Many of the Karen people are Christian. Here we have a picture of a church in the jungle
This is a picture of what was a church
which has been burnt down and destroyed.
I have also been twice to the Chin people on the India-Burma border. (I am pleased to see here this evening Dr. Desmond Kelly who has a long history of involvement with the Chin and is far more versed in their story than I.) The area of the Chin people is one of the poorest areas in Burma, lacking investment, health-care and infrastructure. They face persecution on three grounds: religion, ethnicity and politics. They are mainly Christians and feel very forgotten. They told us, ‘We used to pray that someone would come to us, and we used to weep when no-one came’. Children from Chin Christian families have been taken away from their villages to Buddhist monasteries and forced to become monks and nuns at a distance from their families.
The Karen and Shan in Eastern Burma face what are certainly in my view crimes against humanity. Theirs is a case that should be investigated as an instance of genocide. Since 1996 over 3,000 villages have been destroyed, and over a million people internally displaced. In Karen State right now the worst offensive in a decade is taking place. In the last year alone, over 27,000 people have been forced from their homes. Their villages have been burnt down and often surrounded with landmines to prevent the inhabitants from returning. Civilians are shot at blank point range. Recently we had reports of a nine-year old girl and of a deaf man shot dead, and of a woman raped and murdered.
This is how I usually get into Burma
Out of my seventeen visits to Burma, only one has been legal. Most of the time I go across the border from Thailand into the jungle without a visa or a passport, because this is the only way to see the reality of what is happening to the most forgotten and most vulnerable people. When we do go, we find scenes like this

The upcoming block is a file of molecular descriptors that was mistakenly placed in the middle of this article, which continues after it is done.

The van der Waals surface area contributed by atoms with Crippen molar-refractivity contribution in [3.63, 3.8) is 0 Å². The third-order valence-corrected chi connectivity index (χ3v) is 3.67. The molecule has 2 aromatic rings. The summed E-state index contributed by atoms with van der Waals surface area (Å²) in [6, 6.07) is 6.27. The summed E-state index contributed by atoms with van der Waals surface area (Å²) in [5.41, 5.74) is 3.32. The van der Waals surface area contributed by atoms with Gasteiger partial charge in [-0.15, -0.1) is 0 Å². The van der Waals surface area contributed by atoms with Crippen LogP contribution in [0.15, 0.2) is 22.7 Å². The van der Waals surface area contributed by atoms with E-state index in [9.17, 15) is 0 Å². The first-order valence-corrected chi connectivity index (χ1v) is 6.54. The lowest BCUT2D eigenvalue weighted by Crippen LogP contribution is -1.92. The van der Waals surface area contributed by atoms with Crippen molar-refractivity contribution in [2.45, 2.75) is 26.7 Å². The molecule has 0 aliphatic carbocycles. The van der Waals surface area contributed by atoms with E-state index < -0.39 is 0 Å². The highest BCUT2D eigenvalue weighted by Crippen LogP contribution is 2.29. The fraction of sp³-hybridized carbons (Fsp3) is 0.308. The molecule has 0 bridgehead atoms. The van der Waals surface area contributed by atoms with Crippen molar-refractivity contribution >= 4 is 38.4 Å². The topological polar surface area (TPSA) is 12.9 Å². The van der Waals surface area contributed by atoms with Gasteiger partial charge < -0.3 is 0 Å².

This was a village that had been attacked and burnt down just few weeks before our arrival. And this is the same village after they had built it up again
Certain communities whose villages had been attacked were in some ways luckier than others. If they lived next to the border, they could cross it when they were attacked and nobody was killed – they lost their homes, but not their lives. The communities deeper inside Karen State, and those in other ethnic states that have no safe place to which they can run, are even more vulnerable.
Describing the intentions of the regime, a Burmese army general said a few years ago that if the government had its way, all the Karen would be dead in ten years. At that point, he suggested, if you wished to see a Karen you would have to go to a museum in Rangoon. That is the fate that could await children like this on
is of a boy we met on a journey into Shan State. He had seen his parents killed in front of him and his village burnt down while he himself had been taken away for forced labour. As he told his story, he looked in my eyes and he said words I will never forget, words that motivate my work in Burma: ‘Please tell the world to put pressure on the military regime to stop killing its people; please tell the world not to forget us’. Here again are people used as human minesweepers,